Many and long were the conversations between Lord Byron and Shelley to which I was a devout and silent listener. During one of these, various philosophical doctrines were discussed, and among others the nature of the principle of life, and whether there was any probability of its ever being discovered and communicated. They talked of the experiments of Dr. Darwin (I speak not of what the doctor really did or said that he did, but, as more to my purpose, of what was then spoken of as having been done by him), who preserved a piece of vermicelli in a glass case till by some extraordinary means it began to move with a voluntary motion. Not thus, after all, would life be given. Perhaps a corpse would be reanimated; galvanism had given token of such things: perhaps the component parts of a creature might be manufactured, brought together, and endued with vital warmth (Butler 1998).
Lately there has been a lot of discussion about why deep learning algorithms perform better than we would theoretically suspect. To get insight into this question, it helps to improve our understanding of how learning works. We explore the core problem of generalization and show that long-accepted Occam's razor and parsimony principles are insufficient to ground learning. Instead, we derive and demonstrate a set of relativistic principles that yield clearer insight into the nature and dynamics of learning. We show that concepts of simplicity are fundamentally contingent, that all learning operates relative to an initial guess, and that generalization cannot be measured or strongly inferred, but that it can be expected given enough observation. Using these principles, we reconstruct our understanding in terms of distributed learning systems whose components inherit beliefs and update them. We then apply this perspective to elucidate the nature of some real world inductive processes including deep learning.
Artificial intelligence (AI) research enjoyed an initial period of enthusiasm in the 1970s and 80s. But this enthusiasm was tempered by a long interlude of frustration when genuinely useful AI applications failed to be forthcoming. Today, we are experiencing once again a period of enthusiasm, fired above all by the successes of the technology of deep neural networks or deep machine learning. In this paper we draw attention to what we take to be serious problems underlying current views of artificial intelligence encouraged by these successes, especially in the domain of language processing. We then show an alternative approach to language-centric AI, in which we identify a role for philosophy.
This report describes recent and continuing research in artificial intelligence and related fields being conducted at the University of Pennsylvania. Although AI research takes place primarily in the Department of Computer and Information Science ( in School of Engineering and Applied Science), many aspects of this research are preformed in collaboration with other engineering departments as well as other schools at the University, such as the College of Arts and Sciences, the School of Medicine, and Wharton School.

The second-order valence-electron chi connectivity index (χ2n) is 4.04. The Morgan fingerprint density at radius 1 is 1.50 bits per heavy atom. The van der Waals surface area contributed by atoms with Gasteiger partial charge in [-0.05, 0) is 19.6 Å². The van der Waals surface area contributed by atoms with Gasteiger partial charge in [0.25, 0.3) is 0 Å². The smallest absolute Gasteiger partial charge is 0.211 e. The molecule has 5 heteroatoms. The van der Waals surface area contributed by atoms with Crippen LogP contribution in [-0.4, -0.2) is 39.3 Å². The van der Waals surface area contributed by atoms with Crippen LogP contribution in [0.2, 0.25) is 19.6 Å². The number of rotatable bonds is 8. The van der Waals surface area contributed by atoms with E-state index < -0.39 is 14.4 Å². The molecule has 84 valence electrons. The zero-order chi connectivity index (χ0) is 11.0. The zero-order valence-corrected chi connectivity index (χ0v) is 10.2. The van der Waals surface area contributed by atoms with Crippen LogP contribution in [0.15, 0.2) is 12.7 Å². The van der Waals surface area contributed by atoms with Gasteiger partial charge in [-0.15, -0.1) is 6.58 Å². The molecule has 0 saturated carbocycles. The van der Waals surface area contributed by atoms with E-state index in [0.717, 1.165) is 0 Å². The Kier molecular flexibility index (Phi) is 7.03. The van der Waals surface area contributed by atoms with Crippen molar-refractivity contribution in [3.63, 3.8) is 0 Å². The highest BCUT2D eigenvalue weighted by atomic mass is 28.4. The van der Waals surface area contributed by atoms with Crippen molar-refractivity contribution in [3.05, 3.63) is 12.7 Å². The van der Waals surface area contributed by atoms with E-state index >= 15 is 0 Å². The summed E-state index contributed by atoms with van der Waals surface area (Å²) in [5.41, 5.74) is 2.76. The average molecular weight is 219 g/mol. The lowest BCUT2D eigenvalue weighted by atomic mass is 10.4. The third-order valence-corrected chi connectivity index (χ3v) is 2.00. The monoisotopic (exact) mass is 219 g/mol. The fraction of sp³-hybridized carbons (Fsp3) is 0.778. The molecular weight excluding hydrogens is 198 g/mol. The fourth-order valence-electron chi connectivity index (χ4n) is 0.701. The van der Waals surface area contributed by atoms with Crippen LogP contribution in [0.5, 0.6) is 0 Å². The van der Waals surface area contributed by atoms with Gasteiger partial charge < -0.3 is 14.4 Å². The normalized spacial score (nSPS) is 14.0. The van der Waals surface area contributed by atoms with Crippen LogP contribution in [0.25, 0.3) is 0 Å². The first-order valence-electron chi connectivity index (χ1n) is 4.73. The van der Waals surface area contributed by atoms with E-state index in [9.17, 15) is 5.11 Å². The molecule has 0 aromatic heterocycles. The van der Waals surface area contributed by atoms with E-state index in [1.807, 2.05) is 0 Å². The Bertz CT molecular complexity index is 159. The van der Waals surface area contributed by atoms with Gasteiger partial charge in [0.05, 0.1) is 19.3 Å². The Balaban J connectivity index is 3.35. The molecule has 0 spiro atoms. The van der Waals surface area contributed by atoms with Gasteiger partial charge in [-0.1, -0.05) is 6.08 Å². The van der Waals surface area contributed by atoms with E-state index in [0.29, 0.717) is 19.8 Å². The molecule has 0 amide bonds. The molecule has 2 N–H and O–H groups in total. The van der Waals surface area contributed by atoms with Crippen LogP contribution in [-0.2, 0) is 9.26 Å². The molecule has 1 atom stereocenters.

This paper presents evidence for the idea that much of artificial intelligence, human perception and cognition, mainstream computing, and mathematics, may be understood as compression of information via the matching and unification of patterns. This is the basis for the "SP theory of intelligence", outlined in the paper and fully described elsewhere. Relevant evidence may be seen: in empirical support for the SP theory; in some advantages of information compression (IC) in terms of biology and engineering; in our use of shorthands and ordinary words in language; in how we merge successive views of any one thing; in visual recognition; in binocular vision; in visual adaptation; in how we learn lexical and grammatical structures in language; and in perceptual constancies. IC via the matching and unification of patterns may be seen in both computing and mathematics: in IC via equations; in the matching and unification of names; in the reduction or removal of redundancy from unary numbers; in the workings of Post's Canonical System and the transition function in the Universal Turing Machine; in the way computers retrieve information from memory; in systems like Prolog; and in the query-by-example technique for information retrieval. The chunking-with-codes technique for IC may be seen in the use of named functions to avoid repetition of computer code. The schema-plus-correction technique may be seen in functions with parameters and in the use of classes in object-oriented programming. And the run-length coding technique may be seen in multiplication, in division, and in several other devices in mathematics and computing. The SP theory resolves the apparent paradox of "decompression by compression". And computing and cognition as IC is compatible with the uses of redundancy in such things as backup copies to safeguard data and understanding speech in a noisy environment.